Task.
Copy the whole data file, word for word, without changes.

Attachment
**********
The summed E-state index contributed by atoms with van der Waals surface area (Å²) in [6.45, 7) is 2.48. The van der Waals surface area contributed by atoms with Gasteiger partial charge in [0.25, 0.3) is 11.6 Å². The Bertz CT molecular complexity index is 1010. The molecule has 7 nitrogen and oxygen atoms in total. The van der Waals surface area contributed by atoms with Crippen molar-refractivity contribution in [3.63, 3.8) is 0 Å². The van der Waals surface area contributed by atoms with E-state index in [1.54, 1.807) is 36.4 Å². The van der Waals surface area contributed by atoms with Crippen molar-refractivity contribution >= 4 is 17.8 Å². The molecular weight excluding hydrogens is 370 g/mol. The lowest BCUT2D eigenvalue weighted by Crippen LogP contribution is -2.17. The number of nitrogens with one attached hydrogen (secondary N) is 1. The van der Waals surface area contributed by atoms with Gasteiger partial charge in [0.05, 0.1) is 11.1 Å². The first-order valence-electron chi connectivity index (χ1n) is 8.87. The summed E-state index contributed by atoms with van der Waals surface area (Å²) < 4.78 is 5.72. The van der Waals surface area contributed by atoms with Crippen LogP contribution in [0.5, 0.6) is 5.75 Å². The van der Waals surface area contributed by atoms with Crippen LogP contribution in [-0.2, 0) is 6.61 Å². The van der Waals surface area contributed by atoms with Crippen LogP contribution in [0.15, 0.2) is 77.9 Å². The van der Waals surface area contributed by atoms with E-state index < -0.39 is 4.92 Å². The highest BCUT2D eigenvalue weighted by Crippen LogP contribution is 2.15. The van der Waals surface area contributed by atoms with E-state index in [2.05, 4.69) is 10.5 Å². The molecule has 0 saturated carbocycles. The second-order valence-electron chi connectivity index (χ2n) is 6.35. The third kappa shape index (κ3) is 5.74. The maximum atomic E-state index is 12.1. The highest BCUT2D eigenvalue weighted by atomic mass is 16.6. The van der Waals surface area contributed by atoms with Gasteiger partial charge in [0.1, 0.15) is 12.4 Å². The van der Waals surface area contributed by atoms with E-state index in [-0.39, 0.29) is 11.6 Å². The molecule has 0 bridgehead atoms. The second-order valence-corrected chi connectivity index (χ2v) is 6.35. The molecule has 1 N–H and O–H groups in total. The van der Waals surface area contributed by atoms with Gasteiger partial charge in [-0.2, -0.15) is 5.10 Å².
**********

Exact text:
The summed E-state index contributed by atoms with van der Waals surface area (Å²) in [6.45, 7) is 2.48. The van der Waals surface area contributed by atoms with Gasteiger partial charge in [0.25, 0.3) is 11.6 Å². The Bertz CT molecular complexity index is 1010. The molecule has 7 nitrogen and oxygen atoms in total. The van der Waals surface area contributed by atoms with Crippen molar-refractivity contribution in [3.63, 3.8) is 0 Å². The van der Waals surface area contributed by atoms with E-state index in [1.54, 1.807) is 36.4 Å². The van der Waals surface area contributed by atoms with Crippen molar-refractivity contribution >= 4 is 17.8 Å². The molecular weight excluding hydrogens is 370 g/mol. The lowest BCUT2D eigenvalue weighted by Crippen LogP contribution is -2.17. The number of nitrogens with one attached hydrogen (secondary N) is 1. The van der Waals surface area contributed by atoms with Gasteiger partial charge in [0.05, 0.1) is 11.1 Å². The first-order valence-electron chi connectivity index (χ1n) is 8.87. The summed E-state index contributed by atoms with van der Waals surface area (Å²) < 4.78 is 5.72. The van der Waals surface area contributed by atoms with Crippen LogP contribution in [0.5, 0.6) is 5.75 Å². The van der Waals surface area contributed by atoms with Crippen LogP contribution in [-0.2, 0) is 6.61 Å². The van der Waals surface area contributed by atoms with Crippen LogP contribution in [0.15, 0.2) is 77.9 Å². The van der Waals surface area contributed by atoms with E-state index < -0.39 is 4.92 Å². The highest BCUT2D eigenvalue weighted by Crippen LogP contribution is 2.15. The van der Waals surface area contributed by atoms with E-state index in [2.05, 4.69) is 10.5 Å². The molecule has 0 saturated carbocycles. The second-order valence-electron chi connectivity index (χ2n) is 6.35. The third kappa shape index (κ3) is 5.74. The maximum atomic E-state index is 12.1. The highest BCUT2D eigenvalue weighted by atomic mass is 16.6. The van der Waals surface area contributed by atoms with Gasteiger partial charge in [0.1, 0.15) is 12.4 Å². The van der Waals surface area contributed by atoms with E-state index in [-0.39, 0.29) is 11.6 Å². The molecule has 0 bridgehead atoms. The second-order valence-corrected chi connectivity index (χ2v) is 6.35. The molecule has 1 N–H and O–H groups in total. The van der Waals surface area contributed by atoms with Gasteiger partial charge in [-0.2, -0.15) is 5.10 Å².